In the initial hearing, the administrative law judge found that Mr. Malta’s injury did not occur in a covered location.  More specifically, the administrative law judge found that the Black Bay Central Facility is not an “other adjoining area” for purposes of coverage under the Longshore and Harbor Workers’ Compensation Act.  As a result, he denied the claim for benefits.  In addition, the administrative law judge denied Mr. Malta’s motion for reconsideration.

The Appeal

On appeal, Mr. Malta challenged the administrative law judge’s finding that the Black Bay Central Facility is not a covered location.  Wood Group Production Services responded by urging that the initial ruling be affirmed. The Director, Office of Workers’ Compensation Programs (the Director), also responded, advocating that the Board reverse the administrative law judge’s finding that the Central Facility is not a covered location.  Mr. Malta filed a reply brief addressing the arguments made in Wood Group Production Services’ response brief.

To obtain benefits under the Longshore and Harbor Workers’ Compensation  Act, a claimant must establish that his injury occurred on a covered location.  Section 3(a) of the Act states:

Except as otherwise provided in this section, compensation shall be payable under this chapter in respect of disability or death of an employee, but only if the disability or death results from an injury occurring upon the navigable waters of the United States (including any adjoining pier, wharf, dry dock, terminal, building way, marine railway, or other adjoining area customarily used by an employer in loading, unloading, repairing, dismantling, or building a vessel).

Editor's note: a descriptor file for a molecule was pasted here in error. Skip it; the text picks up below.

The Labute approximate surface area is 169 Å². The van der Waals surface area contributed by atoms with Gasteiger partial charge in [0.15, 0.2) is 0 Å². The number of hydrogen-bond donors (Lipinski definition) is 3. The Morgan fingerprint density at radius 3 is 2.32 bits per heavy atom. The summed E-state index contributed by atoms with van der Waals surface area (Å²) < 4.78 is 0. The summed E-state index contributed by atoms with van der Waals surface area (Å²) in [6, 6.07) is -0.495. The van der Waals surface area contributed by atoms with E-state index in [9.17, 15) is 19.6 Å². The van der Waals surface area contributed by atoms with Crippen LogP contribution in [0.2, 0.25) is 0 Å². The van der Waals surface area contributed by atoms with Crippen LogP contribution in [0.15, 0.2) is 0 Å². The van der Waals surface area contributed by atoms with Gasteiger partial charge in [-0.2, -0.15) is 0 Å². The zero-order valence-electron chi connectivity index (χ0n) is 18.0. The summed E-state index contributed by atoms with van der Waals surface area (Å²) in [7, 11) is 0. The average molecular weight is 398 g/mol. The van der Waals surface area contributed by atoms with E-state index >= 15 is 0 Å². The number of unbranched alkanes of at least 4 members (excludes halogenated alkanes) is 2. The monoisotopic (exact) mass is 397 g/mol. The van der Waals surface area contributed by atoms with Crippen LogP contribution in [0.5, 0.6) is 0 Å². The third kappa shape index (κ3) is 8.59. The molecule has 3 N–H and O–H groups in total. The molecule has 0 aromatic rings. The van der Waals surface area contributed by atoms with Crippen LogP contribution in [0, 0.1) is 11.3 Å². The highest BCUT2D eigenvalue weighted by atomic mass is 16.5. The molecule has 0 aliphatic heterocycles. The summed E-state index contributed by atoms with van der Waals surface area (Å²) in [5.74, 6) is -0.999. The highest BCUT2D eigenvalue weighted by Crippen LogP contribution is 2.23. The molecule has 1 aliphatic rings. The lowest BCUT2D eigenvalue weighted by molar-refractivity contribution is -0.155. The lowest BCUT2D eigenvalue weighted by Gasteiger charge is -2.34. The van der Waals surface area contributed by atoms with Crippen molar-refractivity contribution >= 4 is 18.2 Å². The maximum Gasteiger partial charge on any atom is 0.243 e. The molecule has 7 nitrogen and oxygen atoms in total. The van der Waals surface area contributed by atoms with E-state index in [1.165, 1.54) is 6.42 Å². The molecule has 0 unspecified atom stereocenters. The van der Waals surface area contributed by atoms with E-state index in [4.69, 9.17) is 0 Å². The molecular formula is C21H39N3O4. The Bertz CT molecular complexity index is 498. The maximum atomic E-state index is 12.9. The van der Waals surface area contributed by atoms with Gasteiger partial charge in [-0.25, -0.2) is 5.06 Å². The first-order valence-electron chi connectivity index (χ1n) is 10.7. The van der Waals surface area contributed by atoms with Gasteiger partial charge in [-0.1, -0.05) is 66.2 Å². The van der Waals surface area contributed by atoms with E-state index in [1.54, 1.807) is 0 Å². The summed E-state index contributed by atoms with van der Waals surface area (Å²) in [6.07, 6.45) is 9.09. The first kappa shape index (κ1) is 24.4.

In this case, Mr. Malta’s injury happened on a fixed platform. For purposes of the Act, those are considered to be artificial islands.

As a result, because Mr. Malta was not injured on navigable waters or on one of the sites specifically listed in Section 3(a), the location requirement would be satisfied only if his injury occurred in an “other adjoining area customarily used by an employer” in loading or unloading a vessel.

Hence by construing the “other adjoining area” provision, the United States Court of Appeals for the Fifth Circuit, within whose jurisdiction this case arose, held that “an ‘other adjoining area’ must satisfy two distinct situs components: (1) a geographic component (the area must adjoin navigable waters) and (2) a functional component (the area must be ‘customarily used by an employer in loading [or] unloading…a vessel’).”  Martin, 732 F.3d at 461, 47 BRBS at 40(CRT)

The Ruling on Appeal

The administrative appeals judges reversed the administrative law judge’s finding that Mr. Malta’s injury did not occur on a site covered by Section 3(a). They felt that the Central Facility functioned as a kind of offshore dock and a collection and distribution facility which was used to unload and store supplies and equipment delivered from the mainland by certain vessels and also to load materials onto other vessels for delivery to the satellite oil and gas production platforms.  They also vacated the denial of benefits. As a result, the case was remanded (returned to the administrative law judge) for consideration of the remaining issues.

The Takeaway

Location matters for Longshore and Harbor Workers’ Compensation Act claims, and working on a fixed platform fits the bill as a covered site.